In the Visitor’s Center we saw the helicopter turned off and the ambulance with not much activity outside it. Just a couple of people talking. That didn’t look good to me. After a few miles down the road I got a strong impression that the lady wanted people to appreciate the scenery, despite her death, and know that she died experiencing her favorite thing – a gorgeous day. She died quickly and with no pain.
George then told me that he thought he recognized the guy sitting bandaged on the curb as the guy waiting for his wife at that bathroom. She had been in front of him and had advised George to “use the bathroom on the right”. She seemed very nice. The man had been letting some Indians sit on his bike to have pictures taken.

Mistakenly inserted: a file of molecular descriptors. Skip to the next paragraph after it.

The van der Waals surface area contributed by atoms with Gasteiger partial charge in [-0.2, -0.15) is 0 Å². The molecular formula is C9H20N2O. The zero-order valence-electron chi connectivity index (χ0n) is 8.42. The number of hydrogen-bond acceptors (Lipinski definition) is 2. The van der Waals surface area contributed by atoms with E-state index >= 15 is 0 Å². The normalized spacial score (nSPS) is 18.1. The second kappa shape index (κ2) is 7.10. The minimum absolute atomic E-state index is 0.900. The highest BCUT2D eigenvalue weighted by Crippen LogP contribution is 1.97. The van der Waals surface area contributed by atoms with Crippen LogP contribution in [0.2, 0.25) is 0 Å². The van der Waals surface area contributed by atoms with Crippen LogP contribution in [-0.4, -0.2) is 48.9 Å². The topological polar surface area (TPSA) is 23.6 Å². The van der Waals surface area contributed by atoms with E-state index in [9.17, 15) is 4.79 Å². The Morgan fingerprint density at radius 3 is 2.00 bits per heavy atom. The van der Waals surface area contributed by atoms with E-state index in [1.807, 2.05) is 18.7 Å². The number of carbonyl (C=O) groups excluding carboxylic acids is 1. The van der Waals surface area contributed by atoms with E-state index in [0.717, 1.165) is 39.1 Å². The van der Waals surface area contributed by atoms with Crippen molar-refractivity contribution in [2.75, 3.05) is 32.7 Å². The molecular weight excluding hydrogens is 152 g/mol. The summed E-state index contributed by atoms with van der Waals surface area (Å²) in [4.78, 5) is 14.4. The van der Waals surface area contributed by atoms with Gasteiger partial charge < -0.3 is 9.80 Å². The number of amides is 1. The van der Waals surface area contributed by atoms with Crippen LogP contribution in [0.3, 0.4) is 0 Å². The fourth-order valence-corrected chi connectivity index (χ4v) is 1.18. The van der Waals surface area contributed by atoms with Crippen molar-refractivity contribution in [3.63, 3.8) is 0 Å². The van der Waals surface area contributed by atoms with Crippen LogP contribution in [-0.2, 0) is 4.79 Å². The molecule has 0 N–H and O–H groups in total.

I asked if he had a handlebar mustache, was older than us, and had a soft, round, weathered face and a bandana. He said yes, and that the bandana must have covered his bald head. Wow.
Then I looked up at the sky and there was the most perfectly formed profile angel wing connected to a body that had a cloud coming out the back of its head. I said, that’s her being taken to heaven by her angel, and she must have died of a head injury.
Later I found the article about it. She must have been on life support till that night because it said she died at the hospital in Fayetteville, Ark. She was from Farmersville, Tx, east of McKinney. Lord have mercy.
We made it home at 2am Saturday night. I napped in the car on the way home. George slept in the next morning and cleaned the car of dog hair and slobber while I took our daughter to Church.